Apparently, there’s a long history of plant thefts throughout the Islands, especially on the Windward side of Oahu, with Waimanalo and Kailua being two of the most heavily targeted areas, presumably because of the high number of nurseries and farms there.

“It’s something that doesn’t get a lot of attention traditionally,” says Rep. Chris Lee, a Democrat who represents Kailua, Lanikai, Keolu and Waimanalo, “but it’s a target because there’s a whole lot of farms in a small area, making it hard to track plants and agricultural commodities when they’re stolen.”

In response to the seemingly ceaseless thefts, Rep. Cynthia Thielen, a Republican who represents the Kailua-Kaneohe Bay district, introduced House Bill 12, which establishes a “break it and buy it” policy for those caught stealing.

(Click here to read more)

Free Space?

–Published in The Honolulu Weekly on March 2, 2011–




With roughly 17 gambling-related bills facing the Legislature this season, it’s no surprise that bingo, as well a number of other gambling activities–a stand-alone casino, slot machines and video poker booths–have made their way into bills. If passed, House Bill 1225 would amend the Hawaiian Homes Commission Act of 1920 to allow bingo conducted by a single licensee at a single location.

Rep. Faye Hanohano, D-Puna, claims she got the idea to introduce the bill from the native Hawaiian community and homesteaders who see bingo as an opportunity to supplement their income. If passed, 20 percent of the funds will go to the state general fund, 1 percent will go to a compulsive-gambler program, 4 percent will go to administrative purposes and the remaining 75 percent will go to the Hawaiian homelands trust fund.

Opponents of the bill warn that lawmakers aren’t taking into consideration the many unforeseen consequences of legalizing bingo.

“In this particular case, most of the harm would be to native Hawaiians and Hawaiian residents,” says Earl Grinols, professor of economics at Baylor University in Texas. Earlier this month, Grinols visited Hawaii to educate residents on the negative impacts of gambling, such as increased crime, loss in business productivity, illness, suicide, unemployment, bankruptcy and family dysfunction. He warns, “I have never yet seen gambling reversed anywhere and I have never yet seen gambling come in at one restricted level and remain there without it being increased.”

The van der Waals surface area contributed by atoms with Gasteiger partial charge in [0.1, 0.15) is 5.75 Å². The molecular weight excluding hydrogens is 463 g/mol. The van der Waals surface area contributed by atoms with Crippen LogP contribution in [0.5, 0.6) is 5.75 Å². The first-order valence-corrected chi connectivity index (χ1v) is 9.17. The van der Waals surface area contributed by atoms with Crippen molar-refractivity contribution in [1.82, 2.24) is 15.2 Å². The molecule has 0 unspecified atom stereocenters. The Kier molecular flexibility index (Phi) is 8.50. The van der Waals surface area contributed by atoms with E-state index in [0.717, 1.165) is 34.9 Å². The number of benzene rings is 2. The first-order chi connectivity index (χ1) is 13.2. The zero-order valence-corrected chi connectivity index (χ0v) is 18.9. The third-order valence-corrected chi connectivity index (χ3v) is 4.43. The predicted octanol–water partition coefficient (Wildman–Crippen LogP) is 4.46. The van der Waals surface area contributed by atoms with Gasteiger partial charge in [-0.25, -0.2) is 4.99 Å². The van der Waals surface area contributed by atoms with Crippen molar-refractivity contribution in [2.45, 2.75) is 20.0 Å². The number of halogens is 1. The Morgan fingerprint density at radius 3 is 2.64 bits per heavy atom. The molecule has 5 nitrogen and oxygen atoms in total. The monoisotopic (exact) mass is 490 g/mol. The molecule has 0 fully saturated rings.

In other words, HB 1225 could very well be a gambling floodgate in disguise.

Shocking Stats

–Published in The Honolulu Weekly on March 9, 2011–


In the last year alone, 13,886 people experienced homelessness and/or received shelter services in Hawaii–a 3 percent increase from 2009. For the last five years, the University of Hawaii at Manoa’s Center on the Family has been issuing yearly reports detailing state and county statistics on homeless demographics and services to better track trends over time. The report has shown an increase in shelter capacity, funds and services. However, many of the findings of this past year’s Homeless Services Utilization Report are still shocking.

The city and county of Honolulu served the largest percentage of individuals in homeless shelter programs (74 percent), followed by Maui (13 percent), Hawaii (8 percent), and Kauai (4 percent). Of the total number of individuals receiving services, one-third were minors (ages 0-17) and more than half of them were below the age of 6.

Seventy-four percent of individuals using shelter services were unemployed. College-educated adults made up 23 percent of shelter populations and nearly half (47 percent) of the adults had high school diplomas or GEDs.


–Published in The Honolulu Weekly on March 9, 2011–


“Sustainable” might be the buzzword of the times, but when it comes to allotting money to fund these efforts, state agencies are hardest hit.